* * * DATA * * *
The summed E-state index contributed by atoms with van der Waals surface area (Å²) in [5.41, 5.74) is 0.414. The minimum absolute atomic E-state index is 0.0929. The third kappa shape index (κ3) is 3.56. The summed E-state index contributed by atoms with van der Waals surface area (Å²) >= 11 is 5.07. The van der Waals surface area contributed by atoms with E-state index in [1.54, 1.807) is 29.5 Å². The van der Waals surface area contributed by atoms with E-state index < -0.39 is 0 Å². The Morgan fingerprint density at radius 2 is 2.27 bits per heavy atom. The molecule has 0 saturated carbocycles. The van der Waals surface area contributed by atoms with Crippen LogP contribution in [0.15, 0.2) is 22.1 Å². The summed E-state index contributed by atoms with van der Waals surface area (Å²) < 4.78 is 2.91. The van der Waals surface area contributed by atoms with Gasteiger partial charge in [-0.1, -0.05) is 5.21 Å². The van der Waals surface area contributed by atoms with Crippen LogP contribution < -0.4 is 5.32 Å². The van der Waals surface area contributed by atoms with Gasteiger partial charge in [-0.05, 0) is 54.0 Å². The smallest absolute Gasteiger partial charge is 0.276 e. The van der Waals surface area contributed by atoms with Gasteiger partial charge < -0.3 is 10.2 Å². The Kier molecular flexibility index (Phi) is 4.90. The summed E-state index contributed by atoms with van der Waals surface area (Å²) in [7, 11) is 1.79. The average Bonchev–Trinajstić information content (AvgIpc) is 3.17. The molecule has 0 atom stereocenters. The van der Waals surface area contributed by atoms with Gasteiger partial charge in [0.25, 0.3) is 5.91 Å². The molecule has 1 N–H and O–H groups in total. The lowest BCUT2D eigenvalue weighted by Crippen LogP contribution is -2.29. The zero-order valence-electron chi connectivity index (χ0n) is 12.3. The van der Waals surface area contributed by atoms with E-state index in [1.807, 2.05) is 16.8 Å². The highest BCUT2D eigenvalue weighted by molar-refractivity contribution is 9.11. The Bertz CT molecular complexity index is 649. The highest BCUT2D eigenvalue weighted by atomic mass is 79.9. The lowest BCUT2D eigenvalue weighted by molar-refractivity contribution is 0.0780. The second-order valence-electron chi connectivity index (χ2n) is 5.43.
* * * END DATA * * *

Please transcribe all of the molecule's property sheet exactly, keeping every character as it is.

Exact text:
The summed E-state index contributed by atoms with van der Waals surface area (Å²) in [5.41, 5.74) is 0.414. The minimum absolute atomic E-state index is 0.0929. The third kappa shape index (κ3) is 3.56. The summed E-state index contributed by atoms with van der Waals surface area (Å²) >= 11 is 5.07. The van der Waals surface area contributed by atoms with E-state index in [1.54, 1.807) is 29.5 Å². The van der Waals surface area contributed by atoms with E-state index < -0.39 is 0 Å². The Morgan fingerprint density at radius 2 is 2.27 bits per heavy atom. The molecule has 0 saturated carbocycles. The van der Waals surface area contributed by atoms with Crippen LogP contribution in [0.15, 0.2) is 22.1 Å². The summed E-state index contributed by atoms with van der Waals surface area (Å²) < 4.78 is 2.91. The van der Waals surface area contributed by atoms with Gasteiger partial charge in [-0.1, -0.05) is 5.21 Å². The van der Waals surface area contributed by atoms with Crippen LogP contribution < -0.4 is 5.32 Å². The van der Waals surface area contributed by atoms with Gasteiger partial charge in [-0.05, 0) is 54.0 Å². The smallest absolute Gasteiger partial charge is 0.276 e. The van der Waals surface area contributed by atoms with Gasteiger partial charge < -0.3 is 10.2 Å². The Kier molecular flexibility index (Phi) is 4.90. The summed E-state index contributed by atoms with van der Waals surface area (Å²) in [7, 11) is 1.79. The average Bonchev–Trinajstić information content (AvgIpc) is 3.17. The molecule has 0 atom stereocenters. The van der Waals surface area contributed by atoms with Gasteiger partial charge in [0.25, 0.3) is 5.91 Å². The molecule has 1 N–H and O–H groups in total. The lowest BCUT2D eigenvalue weighted by Crippen LogP contribution is -2.29. The zero-order valence-electron chi connectivity index (χ0n) is 12.3. The van der Waals surface area contributed by atoms with E-state index in [1.807, 2.05) is 16.8 Å². The highest BCUT2D eigenvalue weighted by molar-refractivity contribution is 9.11. The Bertz CT molecular complexity index is 649. The highest BCUT2D eigenvalue weighted by atomic mass is 79.9. The lowest BCUT2D eigenvalue weighted by molar-refractivity contribution is 0.0780. The second-order valence-electron chi connectivity index (χ2n) is 5.43.